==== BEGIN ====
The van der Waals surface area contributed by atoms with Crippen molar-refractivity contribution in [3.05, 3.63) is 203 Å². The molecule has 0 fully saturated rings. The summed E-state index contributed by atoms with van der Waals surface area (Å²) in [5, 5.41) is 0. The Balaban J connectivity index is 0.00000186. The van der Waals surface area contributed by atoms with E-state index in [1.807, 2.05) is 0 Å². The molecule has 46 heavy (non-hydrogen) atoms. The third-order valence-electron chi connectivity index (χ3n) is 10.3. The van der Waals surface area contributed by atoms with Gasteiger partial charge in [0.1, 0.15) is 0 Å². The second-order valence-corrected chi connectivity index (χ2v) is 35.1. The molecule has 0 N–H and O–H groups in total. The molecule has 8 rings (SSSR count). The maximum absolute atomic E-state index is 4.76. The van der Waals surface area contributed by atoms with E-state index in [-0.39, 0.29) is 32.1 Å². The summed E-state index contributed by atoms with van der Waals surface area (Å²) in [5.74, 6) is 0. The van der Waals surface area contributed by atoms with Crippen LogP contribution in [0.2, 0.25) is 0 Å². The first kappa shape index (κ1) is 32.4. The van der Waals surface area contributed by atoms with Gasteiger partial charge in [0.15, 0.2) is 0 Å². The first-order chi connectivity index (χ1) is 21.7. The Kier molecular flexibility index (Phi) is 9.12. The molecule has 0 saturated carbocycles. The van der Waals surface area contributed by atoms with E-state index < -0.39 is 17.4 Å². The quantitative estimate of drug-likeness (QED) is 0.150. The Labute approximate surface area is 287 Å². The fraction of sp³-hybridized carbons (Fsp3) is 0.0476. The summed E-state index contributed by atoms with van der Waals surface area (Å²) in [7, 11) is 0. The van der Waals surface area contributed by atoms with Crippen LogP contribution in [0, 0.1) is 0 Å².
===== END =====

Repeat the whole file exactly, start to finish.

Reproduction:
The van der Waals surface area contributed by atoms with Crippen molar-refractivity contribution in [3.05, 3.63) is 203 Å². The molecule has 0 fully saturated rings. The summed E-state index contributed by atoms with van der Waals surface area (Å²) in [5, 5.41) is 0. The Balaban J connectivity index is 0.00000186. The van der Waals surface area contributed by atoms with E-state index in [1.807, 2.05) is 0 Å². The molecule has 46 heavy (non-hydrogen) atoms. The third-order valence-electron chi connectivity index (χ3n) is 10.3. The van der Waals surface area contributed by atoms with Gasteiger partial charge in [0.1, 0.15) is 0 Å². The second-order valence-corrected chi connectivity index (χ2v) is 35.1. The molecule has 0 N–H and O–H groups in total. The molecule has 8 rings (SSSR count). The maximum absolute atomic E-state index is 4.76. The van der Waals surface area contributed by atoms with E-state index in [-0.39, 0.29) is 32.1 Å². The summed E-state index contributed by atoms with van der Waals surface area (Å²) in [5.74, 6) is 0. The van der Waals surface area contributed by atoms with Crippen LogP contribution in [0.2, 0.25) is 0 Å². The first kappa shape index (κ1) is 32.4. The van der Waals surface area contributed by atoms with Gasteiger partial charge in [0.15, 0.2) is 0 Å². The first-order chi connectivity index (χ1) is 21.7. The Kier molecular flexibility index (Phi) is 9.12. The molecule has 0 saturated carbocycles. The van der Waals surface area contributed by atoms with E-state index < -0.39 is 17.4 Å². The quantitative estimate of drug-likeness (QED) is 0.150. The Labute approximate surface area is 287 Å². The fraction of sp³-hybridized carbons (Fsp3) is 0.0476. The summed E-state index contributed by atoms with van der Waals surface area (Å²) in [7, 11) is 0. The van der Waals surface area contributed by atoms with Crippen LogP contribution in [0, 0.1) is 0 Å².